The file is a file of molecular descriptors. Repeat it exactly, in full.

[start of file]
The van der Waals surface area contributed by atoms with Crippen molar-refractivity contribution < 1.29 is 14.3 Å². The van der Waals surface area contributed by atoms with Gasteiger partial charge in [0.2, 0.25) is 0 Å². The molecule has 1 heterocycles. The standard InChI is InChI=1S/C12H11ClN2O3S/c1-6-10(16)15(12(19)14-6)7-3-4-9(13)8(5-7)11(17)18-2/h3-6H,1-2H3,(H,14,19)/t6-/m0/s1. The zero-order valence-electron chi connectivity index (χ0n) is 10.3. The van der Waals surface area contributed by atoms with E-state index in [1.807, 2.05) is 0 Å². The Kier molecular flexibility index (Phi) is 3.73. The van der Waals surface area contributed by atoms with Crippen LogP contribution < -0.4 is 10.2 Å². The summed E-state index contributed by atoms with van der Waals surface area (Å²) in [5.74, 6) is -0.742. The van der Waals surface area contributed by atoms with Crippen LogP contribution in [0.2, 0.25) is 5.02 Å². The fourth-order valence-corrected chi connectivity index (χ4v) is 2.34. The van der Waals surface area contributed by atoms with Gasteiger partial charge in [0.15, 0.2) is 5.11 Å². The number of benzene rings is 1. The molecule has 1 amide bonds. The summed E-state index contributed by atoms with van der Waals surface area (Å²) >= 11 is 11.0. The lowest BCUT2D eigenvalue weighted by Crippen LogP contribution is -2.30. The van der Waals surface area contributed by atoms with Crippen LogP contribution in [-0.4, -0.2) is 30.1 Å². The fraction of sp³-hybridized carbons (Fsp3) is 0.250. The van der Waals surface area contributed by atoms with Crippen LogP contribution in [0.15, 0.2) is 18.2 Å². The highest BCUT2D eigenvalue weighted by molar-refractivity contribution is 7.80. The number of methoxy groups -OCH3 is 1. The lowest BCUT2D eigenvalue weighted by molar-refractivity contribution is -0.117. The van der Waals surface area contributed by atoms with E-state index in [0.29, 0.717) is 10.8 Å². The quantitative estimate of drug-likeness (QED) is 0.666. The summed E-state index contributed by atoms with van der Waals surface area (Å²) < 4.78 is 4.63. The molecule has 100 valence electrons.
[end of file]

The van der Waals surface area contributed by atoms with Crippen molar-refractivity contribution < 1.29 is 14.3 Å². The van der Waals surface area contributed by atoms with Gasteiger partial charge in [0.2, 0.25) is 0 Å². The molecule has 1 heterocycles. The standard InChI is InChI=1S/C12H11ClN2O3S/c1-6-10(16)15(12(19)14-6)7-3-4-9(13)8(5-7)11(17)18-2/h3-6H,1-2H3,(H,14,19)/t6-/m0/s1. The zero-order valence-electron chi connectivity index (χ0n) is 10.3. The van der Waals surface area contributed by atoms with E-state index in [1.807, 2.05) is 0 Å². The Kier molecular flexibility index (Phi) is 3.73. The van der Waals surface area contributed by atoms with Crippen LogP contribution < -0.4 is 10.2 Å². The summed E-state index contributed by atoms with van der Waals surface area (Å²) in [5.74, 6) is -0.742. The van der Waals surface area contributed by atoms with Crippen LogP contribution in [0.2, 0.25) is 5.02 Å². The fourth-order valence-corrected chi connectivity index (χ4v) is 2.34. The van der Waals surface area contributed by atoms with Gasteiger partial charge in [0.15, 0.2) is 5.11 Å². The number of benzene rings is 1. The molecule has 1 amide bonds. The summed E-state index contributed by atoms with van der Waals surface area (Å²) >= 11 is 11.0. The lowest BCUT2D eigenvalue weighted by Crippen LogP contribution is -2.30. The van der Waals surface area contributed by atoms with Crippen LogP contribution in [-0.4, -0.2) is 30.1 Å². The fraction of sp³-hybridized carbons (Fsp3) is 0.250. The van der Waals surface area contributed by atoms with Crippen LogP contribution in [0.15, 0.2) is 18.2 Å². The highest BCUT2D eigenvalue weighted by molar-refractivity contribution is 7.80. The number of methoxy groups -OCH3 is 1. The lowest BCUT2D eigenvalue weighted by molar-refractivity contribution is -0.117. The van der Waals surface area contributed by atoms with E-state index in [0.29, 0.717) is 10.8 Å². The quantitative estimate of drug-likeness (QED) is 0.666. The summed E-state index contributed by atoms with van der Waals surface area (Å²) < 4.78 is 4.63. The molecule has 100 valence electrons.